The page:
The attacks already have spurred some universities to take extra security precautions.
An anti-technology group calling itself “Individuals Tending Toward the Savage” (translated) was responsible for a package bomb that injured two university professors just outside Mexico City, a state prosecutor said Aug. 9. The group reportedly is responsible for other attacks in Europe, leading to speculation that it might target U.S. universities, too.
Mexico’s Attorney General’s Office announced that a suspicious envelope presumably containing explosives also was found at Mexico’s National Polytechnical Institute on Aug. 9, though it didn’t detonate.
The office has opened investigations into both incidents, it said in a statement.
The Aug. 8 explosion at the Monterrey Technological Institute’s campus on the outskirts of the Mexican capital injured two professors, one of whom was involved in robotics research. Neither suffered life-threatening injuries, but both suffered second- and third-degree burns.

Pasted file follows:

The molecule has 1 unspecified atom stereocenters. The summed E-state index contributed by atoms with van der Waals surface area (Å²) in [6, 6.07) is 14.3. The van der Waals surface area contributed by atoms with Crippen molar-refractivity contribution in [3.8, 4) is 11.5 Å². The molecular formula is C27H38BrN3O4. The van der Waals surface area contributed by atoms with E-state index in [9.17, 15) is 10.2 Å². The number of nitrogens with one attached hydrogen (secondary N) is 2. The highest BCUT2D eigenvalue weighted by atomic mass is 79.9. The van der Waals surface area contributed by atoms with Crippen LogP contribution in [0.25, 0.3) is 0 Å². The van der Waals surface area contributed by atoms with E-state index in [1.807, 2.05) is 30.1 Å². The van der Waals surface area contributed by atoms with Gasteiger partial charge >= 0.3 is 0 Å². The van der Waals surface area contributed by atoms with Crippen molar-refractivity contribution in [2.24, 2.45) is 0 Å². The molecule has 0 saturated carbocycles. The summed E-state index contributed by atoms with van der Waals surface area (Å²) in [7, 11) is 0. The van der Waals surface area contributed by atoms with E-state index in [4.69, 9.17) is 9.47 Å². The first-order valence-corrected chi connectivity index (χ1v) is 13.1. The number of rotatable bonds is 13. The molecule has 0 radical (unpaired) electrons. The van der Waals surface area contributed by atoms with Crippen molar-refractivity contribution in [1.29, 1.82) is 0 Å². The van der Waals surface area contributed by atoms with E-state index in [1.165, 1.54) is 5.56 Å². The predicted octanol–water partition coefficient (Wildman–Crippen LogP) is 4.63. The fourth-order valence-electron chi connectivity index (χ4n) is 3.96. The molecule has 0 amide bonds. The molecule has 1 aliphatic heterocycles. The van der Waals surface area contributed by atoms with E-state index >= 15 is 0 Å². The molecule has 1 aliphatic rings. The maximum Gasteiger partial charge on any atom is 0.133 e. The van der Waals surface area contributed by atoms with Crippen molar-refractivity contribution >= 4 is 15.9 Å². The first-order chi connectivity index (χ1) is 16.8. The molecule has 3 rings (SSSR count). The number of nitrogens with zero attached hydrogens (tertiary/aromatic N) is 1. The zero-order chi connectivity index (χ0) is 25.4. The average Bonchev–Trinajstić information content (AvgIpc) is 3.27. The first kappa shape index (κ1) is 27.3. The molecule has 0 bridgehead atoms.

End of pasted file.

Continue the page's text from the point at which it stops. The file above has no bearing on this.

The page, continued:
Mexico State Attorney General Alfredo Castillo said at a news conference that the group’s involvement was identified from a partially destroyed note found at the scene.
Mexico State prosecutors’ spokesman Sonia Davila said authorities are investigating the authenticity of the manifesto, but said its description of how the dynamite-stuffed pipe-bomb was constructed matched evidence found at the scene of the small explosion on the outskirts of the capital. Officials had not revealed details of the device that injured two professors.
Castillo described the device as “rudimentary, one could say homemade.” He said the group opposes experiments with nanotechnology and has staged attacks on academics before.